The former head of Kazakhstan's domestic intelligence agency was arrested on suspicion of high treason, the National Security Committee said 08 January 2022. Karim Masimov was fired earlier in the week as protests raged across the country. Authorities said Masimov and several other officials have been detained. The protests had also prompted President Tokayev to remove his predecessor Nursultan Nazarbayev as head of the Security Council. Masimov, a close ally of the 81-year-old Nazarbayev, had twice been prime minister. He also served as head of the presidential administration.
A former aide to Kazakhstan’s first president, Nursultan Nazarbayev, said the crisis had been prompted by a number of high-ranking officials, including security officers, whom he accused of “betraying” the nation. The aide, Ermukhamet Ertysbayev, who also once served as the culture minister, described the violent riots as a “coup attempt” and an “armed insurrection” that would have been impossible without there having been “treason by top government and law enforcement officials.” He did not name any individual in particular, however.
Internal Affairs minister Yerlan Turgumbayev said 09 January 2022 "Across the board, protesters demonstrated their professional skills. Discipline and orderliness were notable in their actions. In the areas where they were situated and before attacks, street video surveillance cameras were disabled. Roadways were barricaded, observers were stationed along the perimeter. They used radios to coordinate their actions”.
Turgumbayev said that on 5 January 2022 a highly organized group of about 20,000 people concentrated in the centre of Almaty in an attempt to take control of the city administration building. “They were better armed and organized [than law enforcement]. Due to their significant numerical advantage, they managed to break through several lines of defence and penetrate the building. Under the onslaught of the large crowd, police were forced to retreat to avoid accidental casualties,” the minister said.
Fred Weir reported that no movement has claimed responsibility for the uprising, and no set of unified demands or discernible leaders emerged from the turmoil. These highly unusual circumstances that are hard to square with an organized rebellion, Galym Ageleulov, head of the independent human rights group Liberty, told the Christian Science Monitor from Almaty. “I think what happened was that a peaceful civil meeting of people who are tired of authoritarian government got used by elites in their internal struggles,” he says. “It was a spontaneous upsurge without leaders because there is no permitted legal opposition, and civil activism is not able to grow.... At some point in the protests, police abandoned their positions and left the streets to bandit formations, and they proceeded to loot the city. Bandits don’t make declarations,” he adds. “What we need here is a new government, one that people can trust. We need reforms and honest elections. Instead, they shuffle a few people at the top, like a deck of cards.”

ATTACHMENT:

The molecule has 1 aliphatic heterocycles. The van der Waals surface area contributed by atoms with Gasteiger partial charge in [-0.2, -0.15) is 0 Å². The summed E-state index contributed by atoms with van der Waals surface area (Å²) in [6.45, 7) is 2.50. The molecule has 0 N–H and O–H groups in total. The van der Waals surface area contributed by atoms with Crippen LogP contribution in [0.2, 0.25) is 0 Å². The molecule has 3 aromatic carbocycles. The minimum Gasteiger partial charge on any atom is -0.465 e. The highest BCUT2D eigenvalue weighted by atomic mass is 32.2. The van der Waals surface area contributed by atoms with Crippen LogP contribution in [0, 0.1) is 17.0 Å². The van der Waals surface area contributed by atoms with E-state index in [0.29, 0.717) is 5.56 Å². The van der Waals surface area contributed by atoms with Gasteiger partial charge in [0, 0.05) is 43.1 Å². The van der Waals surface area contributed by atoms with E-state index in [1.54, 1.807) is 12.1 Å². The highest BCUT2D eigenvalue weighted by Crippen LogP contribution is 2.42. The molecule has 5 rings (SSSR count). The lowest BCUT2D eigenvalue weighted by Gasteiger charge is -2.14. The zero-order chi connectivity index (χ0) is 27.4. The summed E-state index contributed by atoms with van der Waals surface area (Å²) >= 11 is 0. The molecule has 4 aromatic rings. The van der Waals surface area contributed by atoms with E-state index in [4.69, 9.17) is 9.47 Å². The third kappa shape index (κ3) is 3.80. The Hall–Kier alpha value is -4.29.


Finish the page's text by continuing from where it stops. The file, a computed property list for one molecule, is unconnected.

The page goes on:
According to former Minister of Internal Affairs and State Security, Lt Gen Felix Kulov, Massimov and Samir Abish, the nephew of recently ousted Kazakh Security Council Chairman Nursultan Nazarbayev, were up to their necks in supervising ‘secret’ units of ‘bearded men’ during the riots. The KNB was directly subordinated to Nazarbayev, who until last week was the chairman of the Security Council. When Tokayev understood the mechanics of the coup, he demoted both Massimov and Samat Abish. Then Nazarbayev ‘voluntarily’ resigned from his life-long chairmanship of the Security Council. Abish then got this post, promising to stop the ‘bearded men,’ and then to resign.
Toqaev on January 11 suggested for the first time that there was an internal power struggle in Kazakhstan, saying that "under the country's first president, very lucrative companies and internationally known rich people appeared." He said "The time has come to give people what belongs to them, to provide help systemically. The government must look into such companies to define what their contributions to the For Kazakhstan's People Fund should be", chiding the nation's oligarchs who have "diminished competition" in the country.
What seems to have happened is that Tokayev took advantage of the protests to launch his own coup to remove himself from under Nazarbayev’s thumb. The CSTO presence was a token of support for Tokayev to encourage the rest of the Kazakh elite, and especially the security forces.